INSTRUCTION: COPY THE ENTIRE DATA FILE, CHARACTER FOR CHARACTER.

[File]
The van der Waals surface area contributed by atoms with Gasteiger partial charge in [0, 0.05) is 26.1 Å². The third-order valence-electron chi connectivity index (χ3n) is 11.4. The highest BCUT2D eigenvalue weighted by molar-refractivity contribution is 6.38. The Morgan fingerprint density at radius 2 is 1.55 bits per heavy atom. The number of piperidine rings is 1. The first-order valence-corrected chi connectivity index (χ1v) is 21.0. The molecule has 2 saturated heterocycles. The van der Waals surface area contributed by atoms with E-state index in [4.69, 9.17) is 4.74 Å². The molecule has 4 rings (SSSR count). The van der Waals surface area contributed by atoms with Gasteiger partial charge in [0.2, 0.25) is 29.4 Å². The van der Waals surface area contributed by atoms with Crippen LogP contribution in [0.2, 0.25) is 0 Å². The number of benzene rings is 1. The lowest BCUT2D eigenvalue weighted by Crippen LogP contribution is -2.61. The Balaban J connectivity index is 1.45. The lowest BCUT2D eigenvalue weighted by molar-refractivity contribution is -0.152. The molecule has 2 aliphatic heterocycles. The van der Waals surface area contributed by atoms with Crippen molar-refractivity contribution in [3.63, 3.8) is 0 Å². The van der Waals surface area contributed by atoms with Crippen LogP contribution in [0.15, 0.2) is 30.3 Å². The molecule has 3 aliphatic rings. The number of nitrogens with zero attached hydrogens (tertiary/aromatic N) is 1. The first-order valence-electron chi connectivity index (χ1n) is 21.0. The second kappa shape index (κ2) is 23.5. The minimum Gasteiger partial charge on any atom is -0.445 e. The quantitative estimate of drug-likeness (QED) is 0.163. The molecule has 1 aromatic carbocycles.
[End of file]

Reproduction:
The van der Waals surface area contributed by atoms with Gasteiger partial charge in [0, 0.05) is 26.1 Å². The third-order valence-electron chi connectivity index (χ3n) is 11.4. The highest BCUT2D eigenvalue weighted by molar-refractivity contribution is 6.38. The Morgan fingerprint density at radius 2 is 1.55 bits per heavy atom. The number of piperidine rings is 1. The first-order valence-corrected chi connectivity index (χ1v) is 21.0. The molecule has 2 saturated heterocycles. The van der Waals surface area contributed by atoms with E-state index in [4.69, 9.17) is 4.74 Å². The molecule has 4 rings (SSSR count). The van der Waals surface area contributed by atoms with Gasteiger partial charge in [0.2, 0.25) is 29.4 Å². The van der Waals surface area contributed by atoms with Crippen LogP contribution in [0.2, 0.25) is 0 Å². The number of benzene rings is 1. The lowest BCUT2D eigenvalue weighted by Crippen LogP contribution is -2.61. The Balaban J connectivity index is 1.45. The lowest BCUT2D eigenvalue weighted by molar-refractivity contribution is -0.152. The molecule has 2 aliphatic heterocycles. The van der Waals surface area contributed by atoms with Crippen molar-refractivity contribution in [3.63, 3.8) is 0 Å². The van der Waals surface area contributed by atoms with Crippen LogP contribution in [0.15, 0.2) is 30.3 Å². The molecule has 3 aliphatic rings. The number of nitrogens with zero attached hydrogens (tertiary/aromatic N) is 1. The first-order valence-electron chi connectivity index (χ1n) is 21.0. The second kappa shape index (κ2) is 23.5. The minimum Gasteiger partial charge on any atom is -0.445 e. The quantitative estimate of drug-likeness (QED) is 0.163. The molecule has 1 aromatic carbocycles.